Yesterday I had cause to call a financial planning client to congratulate them on their lending being approved by our inhouse broking team.  It was a complicated lending solution that required many ducks in a row and therefore had taken some time to complete.

In the interim they had spoken with their accountant and had received some “advice” that the accountant wasn’t qualified through both experience nor education to provide.  Immediately alarm bells started ringing.

As part of the overall process the client’s intention was to purchase a commercial premise from which they operated their business via a Self-Managed Super Fund (SMSF); a perfectly legal transaction any day of the week provided the i’s are well dotted and the t’s crossed at absolute right angles.  The clients had established the fund some time ago via their accountant’s “super guy”.

Australian Property Investors

Their “advice” was to take $600,000, of borrowed funds, pay it into the SMSF and then have the SMSF transfer the funds to the seller’s lender and the property transferred to the fund.  Fortunately, being in NSW this isn’t a stamp duty event.
When questioned whether they intended contributing the funds, the clients were “advised” they should loan the money to the fund, which they intended doing.  Again, a perfectly legal transaction with aforementioned I’s & t’s attended, however this was where things could have gone horribly pear shaped and would have, had we not had a conversation.

The first error in the impending mess was no independent valuation had been sought on the commercial property. Therefore, significant risk existed the property was purchased on a non-arm’s length basis; what someone else could have purchased it for on the open market.  The purchase was going to occur at the loan value currently secured against the commercial premises. On a good day a $12,000 fine!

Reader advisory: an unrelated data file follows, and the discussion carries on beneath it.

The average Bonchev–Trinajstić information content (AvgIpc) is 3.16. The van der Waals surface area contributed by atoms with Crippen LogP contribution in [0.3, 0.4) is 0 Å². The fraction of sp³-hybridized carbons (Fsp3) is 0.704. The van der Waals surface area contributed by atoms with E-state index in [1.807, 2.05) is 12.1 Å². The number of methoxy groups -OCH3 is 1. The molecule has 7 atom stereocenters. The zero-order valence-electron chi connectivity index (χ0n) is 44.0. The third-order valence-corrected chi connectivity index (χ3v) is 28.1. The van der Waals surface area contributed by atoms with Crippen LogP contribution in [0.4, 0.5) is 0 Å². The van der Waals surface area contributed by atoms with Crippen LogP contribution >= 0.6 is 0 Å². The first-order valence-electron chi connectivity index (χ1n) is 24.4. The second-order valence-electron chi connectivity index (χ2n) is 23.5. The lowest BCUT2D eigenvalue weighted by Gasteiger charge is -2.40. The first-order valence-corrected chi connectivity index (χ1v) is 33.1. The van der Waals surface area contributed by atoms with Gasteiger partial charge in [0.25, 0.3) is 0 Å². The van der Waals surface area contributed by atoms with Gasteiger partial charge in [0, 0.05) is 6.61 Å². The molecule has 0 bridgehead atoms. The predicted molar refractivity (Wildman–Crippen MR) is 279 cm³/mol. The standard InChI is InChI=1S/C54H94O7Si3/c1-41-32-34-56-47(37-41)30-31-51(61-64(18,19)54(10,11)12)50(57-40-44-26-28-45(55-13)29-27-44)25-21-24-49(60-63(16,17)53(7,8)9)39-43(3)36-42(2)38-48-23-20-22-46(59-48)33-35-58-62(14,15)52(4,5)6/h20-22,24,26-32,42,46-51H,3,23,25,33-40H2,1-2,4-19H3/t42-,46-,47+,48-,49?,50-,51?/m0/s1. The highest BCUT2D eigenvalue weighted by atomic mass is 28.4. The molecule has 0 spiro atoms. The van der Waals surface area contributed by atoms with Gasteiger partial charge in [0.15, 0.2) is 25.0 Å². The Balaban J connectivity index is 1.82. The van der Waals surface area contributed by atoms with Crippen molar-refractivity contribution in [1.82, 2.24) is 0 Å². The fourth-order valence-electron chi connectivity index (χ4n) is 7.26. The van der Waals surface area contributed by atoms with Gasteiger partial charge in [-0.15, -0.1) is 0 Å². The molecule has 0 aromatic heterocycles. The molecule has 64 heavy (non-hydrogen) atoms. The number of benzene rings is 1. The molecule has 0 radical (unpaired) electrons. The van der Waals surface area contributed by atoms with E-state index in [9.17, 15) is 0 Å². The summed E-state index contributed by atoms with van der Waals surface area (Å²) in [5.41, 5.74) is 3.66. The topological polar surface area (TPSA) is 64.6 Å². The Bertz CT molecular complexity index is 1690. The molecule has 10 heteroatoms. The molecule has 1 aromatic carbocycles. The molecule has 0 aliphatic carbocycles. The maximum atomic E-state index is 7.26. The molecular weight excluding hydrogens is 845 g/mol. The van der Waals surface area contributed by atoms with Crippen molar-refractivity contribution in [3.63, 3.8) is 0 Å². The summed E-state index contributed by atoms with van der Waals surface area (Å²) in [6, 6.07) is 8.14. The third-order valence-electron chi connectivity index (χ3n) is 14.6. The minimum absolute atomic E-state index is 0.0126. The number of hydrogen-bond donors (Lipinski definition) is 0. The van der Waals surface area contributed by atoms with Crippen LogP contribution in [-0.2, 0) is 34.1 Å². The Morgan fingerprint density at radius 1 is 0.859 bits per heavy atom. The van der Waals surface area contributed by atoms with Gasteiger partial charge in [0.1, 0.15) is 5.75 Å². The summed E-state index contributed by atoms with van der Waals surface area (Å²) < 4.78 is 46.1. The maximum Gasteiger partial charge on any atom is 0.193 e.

The next pearl of wisdom inflicted on these folks was that they didn’t need a bare trust for the loan. A bare trust is a type of trust that holds the property for the SMSF whilst the loan is being paid off.

You guessed it another $12,000 fine heading their way!

These poor guys already giddy with angst, then discovered their advice, to pay the loan back at 7% because the lender, no longer in the SMSF market, had suggested they could provide the loan at that rate was also fatally flawed.  A particular RBA interest rate, currently 5.8% must be used in a related party borrowing or a rate which would be otherwise commercially available.  Sensing a theme yet?

You guessed it another $12,000 fine heading their way!

Remember the lack of valuation? Consequently, the client would have difficulty demonstrating the rent was being paid by the tenant at the market interest rate.  So far $48,000 in fines!

To add insult to injury if the loan was more than 70% of the value of the property it would fall outside the safe harbour provisions for related party loans.  Yup +$12,000!

No Registered Mortgage +$12,000.

Invoice Funding Loan

The reality is the Australian Tax Office would have very likely looked at the cluster bomb and simply made the fund non-complying, which would mean the value of the fund would be taxed at 45% or +/-$500,000 and the income of the fund taxed at 45% instead of 15% until the issue was resolved.  This very likely would have meant the sale of at least one property, perhaps 2 to resolve the issue.

What a difference a day makes!

Not all advice is expensive, but the wrong advice can cost a fortune.

Are you receiving the right advice?  If you have questions and would like to get the right advice the first time, give us a call on 1300 665 906 and arrange an obligation free chat with our trusted Financial Planner today.

Apply Now